NEW YORK (CBSNewYork) — A demand for mayoral intervention was issued Tuesday – in the form of a simple tax reform to help stem the glut of empty storefronts in some of the city’s nicest neighborhoods.
As CBS2 Political Reporter Marcia Kramer reported, it is being presented as a new and pressing problem for Mayor Bill de Blasio – who wants a second term.
“Are you listening,” said small business owner Natasha Amott.
It is a simple question to the mayor from Amott, who said she is drowning in what she calls an unfair tax that is contributing to the abundance of empty storefronts all over Manhattan.
“Do you understand that this is not a tax tied to sales?” Amott said. “It’s tied to the simple fact that I’m already paying a high rent in Manhattan.”
She is talking about the city’s commercial rent tax, which applies only to Manhattan businesses below 96th Street and above Chambers Street whose rent is above $250,000 a year.
“Businesses in Manhattan are getting squeezed to the point where they just can’t survive,” said city Councilman Dan Garodnick (D-4th). “We are stepping on the neck of small businesses.”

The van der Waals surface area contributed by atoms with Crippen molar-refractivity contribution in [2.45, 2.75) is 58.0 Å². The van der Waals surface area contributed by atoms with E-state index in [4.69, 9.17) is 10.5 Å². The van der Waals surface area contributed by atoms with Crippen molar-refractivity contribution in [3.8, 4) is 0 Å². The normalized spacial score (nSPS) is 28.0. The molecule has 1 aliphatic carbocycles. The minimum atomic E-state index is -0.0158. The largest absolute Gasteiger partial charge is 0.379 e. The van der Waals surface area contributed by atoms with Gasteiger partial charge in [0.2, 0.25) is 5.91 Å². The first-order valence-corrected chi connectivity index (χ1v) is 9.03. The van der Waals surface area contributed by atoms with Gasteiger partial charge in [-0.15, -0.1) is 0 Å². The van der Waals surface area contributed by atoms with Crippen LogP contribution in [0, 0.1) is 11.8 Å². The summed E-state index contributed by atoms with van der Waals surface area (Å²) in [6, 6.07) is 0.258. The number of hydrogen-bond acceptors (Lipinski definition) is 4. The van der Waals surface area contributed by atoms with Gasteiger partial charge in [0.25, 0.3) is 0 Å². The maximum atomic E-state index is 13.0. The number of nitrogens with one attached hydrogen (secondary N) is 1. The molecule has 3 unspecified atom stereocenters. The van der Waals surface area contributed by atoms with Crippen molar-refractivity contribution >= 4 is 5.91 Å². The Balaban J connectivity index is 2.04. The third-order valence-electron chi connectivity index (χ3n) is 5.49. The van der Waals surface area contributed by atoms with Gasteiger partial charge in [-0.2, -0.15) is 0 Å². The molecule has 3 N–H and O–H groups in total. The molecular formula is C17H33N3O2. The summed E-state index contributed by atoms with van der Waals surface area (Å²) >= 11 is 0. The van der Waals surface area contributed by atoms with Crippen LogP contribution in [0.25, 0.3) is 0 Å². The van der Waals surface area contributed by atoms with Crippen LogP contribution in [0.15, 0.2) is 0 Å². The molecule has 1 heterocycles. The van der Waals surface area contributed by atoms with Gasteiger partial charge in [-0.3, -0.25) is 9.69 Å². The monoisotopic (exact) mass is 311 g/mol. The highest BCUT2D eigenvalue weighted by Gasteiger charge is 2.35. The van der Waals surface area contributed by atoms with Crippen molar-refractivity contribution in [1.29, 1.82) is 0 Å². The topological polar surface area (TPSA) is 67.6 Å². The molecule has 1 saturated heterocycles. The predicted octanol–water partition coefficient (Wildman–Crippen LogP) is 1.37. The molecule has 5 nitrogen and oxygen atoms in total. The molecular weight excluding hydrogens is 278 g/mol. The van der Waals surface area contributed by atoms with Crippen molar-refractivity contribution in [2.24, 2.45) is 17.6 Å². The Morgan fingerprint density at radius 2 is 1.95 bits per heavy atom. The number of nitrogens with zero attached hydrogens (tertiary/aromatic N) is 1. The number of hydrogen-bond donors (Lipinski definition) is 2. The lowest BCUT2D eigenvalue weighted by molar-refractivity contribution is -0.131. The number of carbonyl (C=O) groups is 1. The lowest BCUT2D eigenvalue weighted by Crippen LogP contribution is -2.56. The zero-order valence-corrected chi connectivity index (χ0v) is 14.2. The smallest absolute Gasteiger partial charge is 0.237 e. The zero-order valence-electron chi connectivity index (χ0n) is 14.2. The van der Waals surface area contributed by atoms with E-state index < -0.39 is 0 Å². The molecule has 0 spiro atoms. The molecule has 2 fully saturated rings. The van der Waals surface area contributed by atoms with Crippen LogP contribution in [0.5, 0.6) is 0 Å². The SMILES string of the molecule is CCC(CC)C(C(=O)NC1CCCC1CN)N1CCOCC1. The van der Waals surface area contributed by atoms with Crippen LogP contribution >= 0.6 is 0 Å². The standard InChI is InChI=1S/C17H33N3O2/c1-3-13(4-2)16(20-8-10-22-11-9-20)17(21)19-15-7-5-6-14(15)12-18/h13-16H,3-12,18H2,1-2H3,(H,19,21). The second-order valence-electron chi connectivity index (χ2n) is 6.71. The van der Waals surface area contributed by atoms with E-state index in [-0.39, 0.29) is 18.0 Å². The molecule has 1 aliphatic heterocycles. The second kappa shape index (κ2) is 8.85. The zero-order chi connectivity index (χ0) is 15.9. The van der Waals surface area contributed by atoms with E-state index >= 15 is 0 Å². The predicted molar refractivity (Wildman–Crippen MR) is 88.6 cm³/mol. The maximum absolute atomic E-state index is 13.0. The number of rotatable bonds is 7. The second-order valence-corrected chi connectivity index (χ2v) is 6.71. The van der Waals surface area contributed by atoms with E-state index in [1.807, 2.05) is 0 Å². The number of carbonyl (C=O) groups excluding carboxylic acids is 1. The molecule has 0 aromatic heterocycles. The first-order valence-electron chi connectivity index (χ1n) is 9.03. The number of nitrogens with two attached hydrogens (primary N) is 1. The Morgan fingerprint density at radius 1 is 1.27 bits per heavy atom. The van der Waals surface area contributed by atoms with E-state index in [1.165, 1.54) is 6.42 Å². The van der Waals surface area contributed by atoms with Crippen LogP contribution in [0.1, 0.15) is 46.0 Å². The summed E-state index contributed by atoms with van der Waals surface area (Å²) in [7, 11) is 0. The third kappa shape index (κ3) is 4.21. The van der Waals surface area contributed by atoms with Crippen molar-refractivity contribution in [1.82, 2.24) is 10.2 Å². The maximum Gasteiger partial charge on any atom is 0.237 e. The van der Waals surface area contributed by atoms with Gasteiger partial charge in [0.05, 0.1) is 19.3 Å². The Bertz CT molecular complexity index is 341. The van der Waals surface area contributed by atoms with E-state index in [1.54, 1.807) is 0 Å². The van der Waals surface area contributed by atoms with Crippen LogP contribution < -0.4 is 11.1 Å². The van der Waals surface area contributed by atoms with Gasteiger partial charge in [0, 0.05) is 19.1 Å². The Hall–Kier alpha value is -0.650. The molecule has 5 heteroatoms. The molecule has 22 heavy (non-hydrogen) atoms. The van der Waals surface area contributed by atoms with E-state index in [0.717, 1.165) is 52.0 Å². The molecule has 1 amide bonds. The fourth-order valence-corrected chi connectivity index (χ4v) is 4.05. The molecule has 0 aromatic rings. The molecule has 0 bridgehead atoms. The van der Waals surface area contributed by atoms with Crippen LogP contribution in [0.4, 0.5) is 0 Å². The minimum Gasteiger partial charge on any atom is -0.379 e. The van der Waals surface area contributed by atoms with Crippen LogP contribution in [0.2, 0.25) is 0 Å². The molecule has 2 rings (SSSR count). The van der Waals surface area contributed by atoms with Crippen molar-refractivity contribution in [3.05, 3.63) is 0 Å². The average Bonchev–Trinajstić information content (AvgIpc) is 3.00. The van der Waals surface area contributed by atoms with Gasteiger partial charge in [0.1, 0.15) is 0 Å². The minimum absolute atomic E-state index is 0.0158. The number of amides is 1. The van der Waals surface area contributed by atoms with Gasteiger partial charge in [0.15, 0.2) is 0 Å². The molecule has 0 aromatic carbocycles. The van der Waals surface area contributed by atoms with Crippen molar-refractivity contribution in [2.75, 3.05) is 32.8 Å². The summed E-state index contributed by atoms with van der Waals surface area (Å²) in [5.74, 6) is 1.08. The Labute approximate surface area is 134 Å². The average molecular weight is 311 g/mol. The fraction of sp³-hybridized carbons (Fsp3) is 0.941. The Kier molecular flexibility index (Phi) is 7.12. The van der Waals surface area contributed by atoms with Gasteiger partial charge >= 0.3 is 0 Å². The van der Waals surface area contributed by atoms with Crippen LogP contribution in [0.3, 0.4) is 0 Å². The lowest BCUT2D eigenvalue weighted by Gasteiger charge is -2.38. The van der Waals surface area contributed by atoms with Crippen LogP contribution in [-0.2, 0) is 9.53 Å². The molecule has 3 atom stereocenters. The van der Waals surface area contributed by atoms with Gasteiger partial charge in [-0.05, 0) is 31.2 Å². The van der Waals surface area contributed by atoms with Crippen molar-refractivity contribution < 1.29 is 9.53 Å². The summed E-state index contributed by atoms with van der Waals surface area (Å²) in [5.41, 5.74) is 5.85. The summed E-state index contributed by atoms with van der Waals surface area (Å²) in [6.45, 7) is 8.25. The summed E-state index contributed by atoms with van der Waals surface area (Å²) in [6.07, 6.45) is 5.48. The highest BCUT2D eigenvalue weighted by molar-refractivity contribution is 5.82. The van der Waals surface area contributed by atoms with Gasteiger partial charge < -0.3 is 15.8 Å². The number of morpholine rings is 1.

Garodnick has introduce a bill that would bring relief to 3,400 businesses – 40 percent of those who pay the tax – to prevent them from becoming yet another statistic in what some call Broadway blight. He would only tax those whose annual rent is north of $500,000.
The price tag for the bill is $52 million, which Garodnick said is small potatoes in a city with over $84 billion.
Amott, who with husband Jeffrey Patten owns cooking store Whisk on Lower Broadway, actually called the mayor’s radio show several months ago to get him to focus on her plight. She said he brushed her off.
“They believe the mayor is viewing this as, you know, wealthy business owners having to pay a little extra tax, and what’s wrong with that?” she said. “I’m not a wealthy business owner. I am a small business owner trying to do well.”
The Mayor’s office said the city cannot afford the reform.
“At this time, especially given the uncertainty about the federal budget, health care and tax reform, we don’t feel it’s the right time to take major action on the commercial rent tax,” said de Blasio Deputy Press Secretary Freddi Goldstein.
Goldstein pointed out that the mayor has greatly reduced fines for small businesses.
But Amott countered, “I can’t imagine that people are facing $15,000 worth of sanitation fines each year, which is what my commercial rent tax bill is.”
A total of 41 out of the 51 City Council members said it is imperative to pass a bill that would end the glut of empty storefronts. Forty-one votes is a veto-proof majority if the bill gets to the floor for a vote.
Garodnick hopes that the bill will be voted on this fall and that the mayor will change his mind about supporting it. The worry is that the mayor will try to get the City Council speaker to prevent a vote.